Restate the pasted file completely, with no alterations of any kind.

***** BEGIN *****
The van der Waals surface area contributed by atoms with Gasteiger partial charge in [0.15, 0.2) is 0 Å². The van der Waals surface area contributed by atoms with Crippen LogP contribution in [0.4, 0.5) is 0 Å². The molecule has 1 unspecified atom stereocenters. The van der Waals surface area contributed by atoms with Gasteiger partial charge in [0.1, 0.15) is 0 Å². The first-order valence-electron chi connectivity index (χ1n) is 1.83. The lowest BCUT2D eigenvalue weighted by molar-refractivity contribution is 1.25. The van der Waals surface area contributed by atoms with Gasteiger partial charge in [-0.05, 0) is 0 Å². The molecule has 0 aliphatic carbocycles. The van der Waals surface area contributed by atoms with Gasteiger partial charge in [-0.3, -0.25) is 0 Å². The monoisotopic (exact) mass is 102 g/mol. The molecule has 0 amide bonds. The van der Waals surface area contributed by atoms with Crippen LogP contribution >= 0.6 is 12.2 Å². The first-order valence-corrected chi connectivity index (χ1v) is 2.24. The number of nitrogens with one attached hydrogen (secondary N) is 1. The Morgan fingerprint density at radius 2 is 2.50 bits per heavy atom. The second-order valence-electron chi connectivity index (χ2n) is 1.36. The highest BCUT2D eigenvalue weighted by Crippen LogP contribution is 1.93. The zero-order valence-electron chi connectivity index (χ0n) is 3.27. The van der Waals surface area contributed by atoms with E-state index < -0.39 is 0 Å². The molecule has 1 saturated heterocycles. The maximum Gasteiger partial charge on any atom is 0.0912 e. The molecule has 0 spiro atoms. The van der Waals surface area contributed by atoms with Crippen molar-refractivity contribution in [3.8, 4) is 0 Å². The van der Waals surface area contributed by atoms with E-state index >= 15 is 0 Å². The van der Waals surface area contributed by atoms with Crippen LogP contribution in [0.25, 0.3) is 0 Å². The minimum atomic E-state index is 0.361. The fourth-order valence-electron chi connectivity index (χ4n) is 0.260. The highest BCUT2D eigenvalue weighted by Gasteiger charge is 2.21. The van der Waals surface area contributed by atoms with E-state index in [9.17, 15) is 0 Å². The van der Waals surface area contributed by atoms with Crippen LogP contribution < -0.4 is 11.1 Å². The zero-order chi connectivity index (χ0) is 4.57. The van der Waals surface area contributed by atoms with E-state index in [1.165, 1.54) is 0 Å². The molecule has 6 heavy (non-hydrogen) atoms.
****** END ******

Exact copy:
The van der Waals surface area contributed by atoms with Gasteiger partial charge in [0.15, 0.2) is 0 Å². The van der Waals surface area contributed by atoms with Crippen LogP contribution in [0.4, 0.5) is 0 Å². The molecule has 1 unspecified atom stereocenters. The van der Waals surface area contributed by atoms with Gasteiger partial charge in [0.1, 0.15) is 0 Å². The first-order valence-electron chi connectivity index (χ1n) is 1.83. The lowest BCUT2D eigenvalue weighted by molar-refractivity contribution is 1.25. The van der Waals surface area contributed by atoms with Gasteiger partial charge in [-0.05, 0) is 0 Å². The molecule has 0 aliphatic carbocycles. The van der Waals surface area contributed by atoms with Gasteiger partial charge in [-0.3, -0.25) is 0 Å². The monoisotopic (exact) mass is 102 g/mol. The molecule has 0 amide bonds. The van der Waals surface area contributed by atoms with Crippen LogP contribution >= 0.6 is 12.2 Å². The first-order valence-corrected chi connectivity index (χ1v) is 2.24. The number of nitrogens with one attached hydrogen (secondary N) is 1. The Morgan fingerprint density at radius 2 is 2.50 bits per heavy atom. The second-order valence-electron chi connectivity index (χ2n) is 1.36. The highest BCUT2D eigenvalue weighted by Crippen LogP contribution is 1.93. The zero-order valence-electron chi connectivity index (χ0n) is 3.27. The van der Waals surface area contributed by atoms with E-state index < -0.39 is 0 Å². The molecule has 1 saturated heterocycles. The maximum Gasteiger partial charge on any atom is 0.0912 e. The molecule has 0 spiro atoms. The van der Waals surface area contributed by atoms with Crippen molar-refractivity contribution in [3.8, 4) is 0 Å². The van der Waals surface area contributed by atoms with E-state index >= 15 is 0 Å². The van der Waals surface area contributed by atoms with Crippen LogP contribution in [0.25, 0.3) is 0 Å². The minimum atomic E-state index is 0.361. The fourth-order valence-electron chi connectivity index (χ4n) is 0.260. The highest BCUT2D eigenvalue weighted by Gasteiger charge is 2.21. The van der Waals surface area contributed by atoms with E-state index in [9.17, 15) is 0 Å². The van der Waals surface area contributed by atoms with Crippen LogP contribution < -0.4 is 11.1 Å². The zero-order chi connectivity index (χ0) is 4.57. The van der Waals surface area contributed by atoms with E-state index in [1.165, 1.54) is 0 Å². The molecule has 6 heavy (non-hydrogen) atoms.